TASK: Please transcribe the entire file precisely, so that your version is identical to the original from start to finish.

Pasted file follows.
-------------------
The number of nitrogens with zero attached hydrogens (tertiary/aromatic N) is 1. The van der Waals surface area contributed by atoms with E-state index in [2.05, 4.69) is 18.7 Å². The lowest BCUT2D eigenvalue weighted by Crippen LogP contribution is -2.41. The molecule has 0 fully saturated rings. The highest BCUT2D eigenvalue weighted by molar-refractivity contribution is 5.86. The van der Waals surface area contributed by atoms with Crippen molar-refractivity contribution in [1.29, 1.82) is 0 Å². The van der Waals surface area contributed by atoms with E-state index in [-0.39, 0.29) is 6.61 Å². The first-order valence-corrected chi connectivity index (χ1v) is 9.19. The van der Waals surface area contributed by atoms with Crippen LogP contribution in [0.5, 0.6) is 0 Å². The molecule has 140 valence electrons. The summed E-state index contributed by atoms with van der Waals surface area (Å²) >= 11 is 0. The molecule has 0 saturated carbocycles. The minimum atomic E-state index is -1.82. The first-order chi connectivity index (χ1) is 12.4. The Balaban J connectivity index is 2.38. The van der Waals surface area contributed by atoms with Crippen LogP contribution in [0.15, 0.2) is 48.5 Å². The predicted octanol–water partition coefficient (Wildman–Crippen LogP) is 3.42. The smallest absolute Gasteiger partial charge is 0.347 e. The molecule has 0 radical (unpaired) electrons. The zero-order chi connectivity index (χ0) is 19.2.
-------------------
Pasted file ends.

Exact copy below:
The number of nitrogens with zero attached hydrogens (tertiary/aromatic N) is 1. The van der Waals surface area contributed by atoms with E-state index in [2.05, 4.69) is 18.7 Å². The lowest BCUT2D eigenvalue weighted by Crippen LogP contribution is -2.41. The molecule has 0 fully saturated rings. The highest BCUT2D eigenvalue weighted by molar-refractivity contribution is 5.86. The van der Waals surface area contributed by atoms with Crippen molar-refractivity contribution in [1.29, 1.82) is 0 Å². The van der Waals surface area contributed by atoms with E-state index in [-0.39, 0.29) is 6.61 Å². The first-order valence-corrected chi connectivity index (χ1v) is 9.19. The van der Waals surface area contributed by atoms with Crippen LogP contribution in [0.5, 0.6) is 0 Å². The molecule has 140 valence electrons. The summed E-state index contributed by atoms with van der Waals surface area (Å²) >= 11 is 0. The molecule has 0 saturated carbocycles. The minimum atomic E-state index is -1.82. The first-order chi connectivity index (χ1) is 12.4. The Balaban J connectivity index is 2.38. The van der Waals surface area contributed by atoms with Crippen LogP contribution in [0.15, 0.2) is 48.5 Å². The predicted octanol–water partition coefficient (Wildman–Crippen LogP) is 3.42. The smallest absolute Gasteiger partial charge is 0.347 e. The molecule has 0 radical (unpaired) electrons. The zero-order chi connectivity index (χ0) is 19.2.